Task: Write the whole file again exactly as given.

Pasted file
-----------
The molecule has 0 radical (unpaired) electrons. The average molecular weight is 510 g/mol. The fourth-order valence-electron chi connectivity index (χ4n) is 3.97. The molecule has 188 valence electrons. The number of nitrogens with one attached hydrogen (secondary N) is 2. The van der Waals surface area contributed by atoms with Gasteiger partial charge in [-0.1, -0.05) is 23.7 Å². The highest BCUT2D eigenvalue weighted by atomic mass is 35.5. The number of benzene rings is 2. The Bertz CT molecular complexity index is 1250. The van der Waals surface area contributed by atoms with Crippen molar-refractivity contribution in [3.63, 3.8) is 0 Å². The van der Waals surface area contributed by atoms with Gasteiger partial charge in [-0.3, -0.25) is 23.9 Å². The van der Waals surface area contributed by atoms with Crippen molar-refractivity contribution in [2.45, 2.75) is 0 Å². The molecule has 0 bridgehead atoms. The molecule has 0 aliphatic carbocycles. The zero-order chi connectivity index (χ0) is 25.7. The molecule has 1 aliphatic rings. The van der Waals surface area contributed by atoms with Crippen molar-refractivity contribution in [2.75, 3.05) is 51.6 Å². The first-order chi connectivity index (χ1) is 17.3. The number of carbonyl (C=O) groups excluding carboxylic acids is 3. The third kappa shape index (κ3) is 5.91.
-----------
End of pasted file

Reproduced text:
The molecule has 0 radical (unpaired) electrons. The average molecular weight is 510 g/mol. The fourth-order valence-electron chi connectivity index (χ4n) is 3.97. The molecule has 188 valence electrons. The number of nitrogens with one attached hydrogen (secondary N) is 2. The van der Waals surface area contributed by atoms with Gasteiger partial charge in [-0.1, -0.05) is 23.7 Å². The highest BCUT2D eigenvalue weighted by atomic mass is 35.5. The number of benzene rings is 2. The Bertz CT molecular complexity index is 1250. The van der Waals surface area contributed by atoms with Crippen molar-refractivity contribution in [3.63, 3.8) is 0 Å². The van der Waals surface area contributed by atoms with Gasteiger partial charge in [-0.3, -0.25) is 23.9 Å². The van der Waals surface area contributed by atoms with Crippen molar-refractivity contribution in [2.45, 2.75) is 0 Å². The molecule has 0 bridgehead atoms. The molecule has 0 aliphatic carbocycles. The zero-order chi connectivity index (χ0) is 25.7. The molecule has 1 aliphatic rings. The van der Waals surface area contributed by atoms with Crippen molar-refractivity contribution in [2.75, 3.05) is 51.6 Å². The first-order chi connectivity index (χ1) is 17.3. The number of carbonyl (C=O) groups excluding carboxylic acids is 3. The third kappa shape index (κ3) is 5.91.